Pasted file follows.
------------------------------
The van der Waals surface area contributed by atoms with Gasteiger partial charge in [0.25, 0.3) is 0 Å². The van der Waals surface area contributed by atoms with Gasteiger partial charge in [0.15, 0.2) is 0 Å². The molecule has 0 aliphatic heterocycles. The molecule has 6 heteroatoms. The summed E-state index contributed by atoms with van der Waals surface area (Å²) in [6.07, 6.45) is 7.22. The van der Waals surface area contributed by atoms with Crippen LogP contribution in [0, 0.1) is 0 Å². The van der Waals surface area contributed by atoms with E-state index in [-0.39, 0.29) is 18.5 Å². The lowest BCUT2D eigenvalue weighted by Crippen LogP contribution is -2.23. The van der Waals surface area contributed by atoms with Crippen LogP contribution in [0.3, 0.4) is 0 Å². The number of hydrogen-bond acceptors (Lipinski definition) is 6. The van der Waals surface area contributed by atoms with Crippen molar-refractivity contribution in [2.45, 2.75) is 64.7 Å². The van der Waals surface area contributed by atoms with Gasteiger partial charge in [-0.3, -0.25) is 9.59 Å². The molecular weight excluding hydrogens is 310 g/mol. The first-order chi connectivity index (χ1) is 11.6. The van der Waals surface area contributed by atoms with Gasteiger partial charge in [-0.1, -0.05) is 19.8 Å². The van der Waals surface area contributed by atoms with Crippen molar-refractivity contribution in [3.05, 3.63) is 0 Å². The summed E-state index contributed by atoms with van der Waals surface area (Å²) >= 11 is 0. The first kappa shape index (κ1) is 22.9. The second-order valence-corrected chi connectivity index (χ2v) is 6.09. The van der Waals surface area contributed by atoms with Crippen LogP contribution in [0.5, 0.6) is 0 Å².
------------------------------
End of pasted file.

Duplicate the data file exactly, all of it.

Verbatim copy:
The van der Waals surface area contributed by atoms with Gasteiger partial charge in [0.25, 0.3) is 0 Å². The van der Waals surface area contributed by atoms with Gasteiger partial charge in [0.15, 0.2) is 0 Å². The molecule has 0 aliphatic heterocycles. The molecule has 6 heteroatoms. The summed E-state index contributed by atoms with van der Waals surface area (Å²) in [6.07, 6.45) is 7.22. The van der Waals surface area contributed by atoms with Crippen LogP contribution in [0, 0.1) is 0 Å². The van der Waals surface area contributed by atoms with E-state index in [-0.39, 0.29) is 18.5 Å². The lowest BCUT2D eigenvalue weighted by Crippen LogP contribution is -2.23. The van der Waals surface area contributed by atoms with Crippen LogP contribution in [0.3, 0.4) is 0 Å². The number of hydrogen-bond acceptors (Lipinski definition) is 6. The van der Waals surface area contributed by atoms with Crippen molar-refractivity contribution in [2.45, 2.75) is 64.7 Å². The van der Waals surface area contributed by atoms with Gasteiger partial charge in [-0.3, -0.25) is 9.59 Å². The molecular weight excluding hydrogens is 310 g/mol. The first-order chi connectivity index (χ1) is 11.6. The van der Waals surface area contributed by atoms with Gasteiger partial charge in [-0.1, -0.05) is 19.8 Å². The van der Waals surface area contributed by atoms with Crippen molar-refractivity contribution in [3.05, 3.63) is 0 Å². The summed E-state index contributed by atoms with van der Waals surface area (Å²) >= 11 is 0. The first kappa shape index (κ1) is 22.9. The second-order valence-corrected chi connectivity index (χ2v) is 6.09. The van der Waals surface area contributed by atoms with Crippen LogP contribution in [0.5, 0.6) is 0 Å².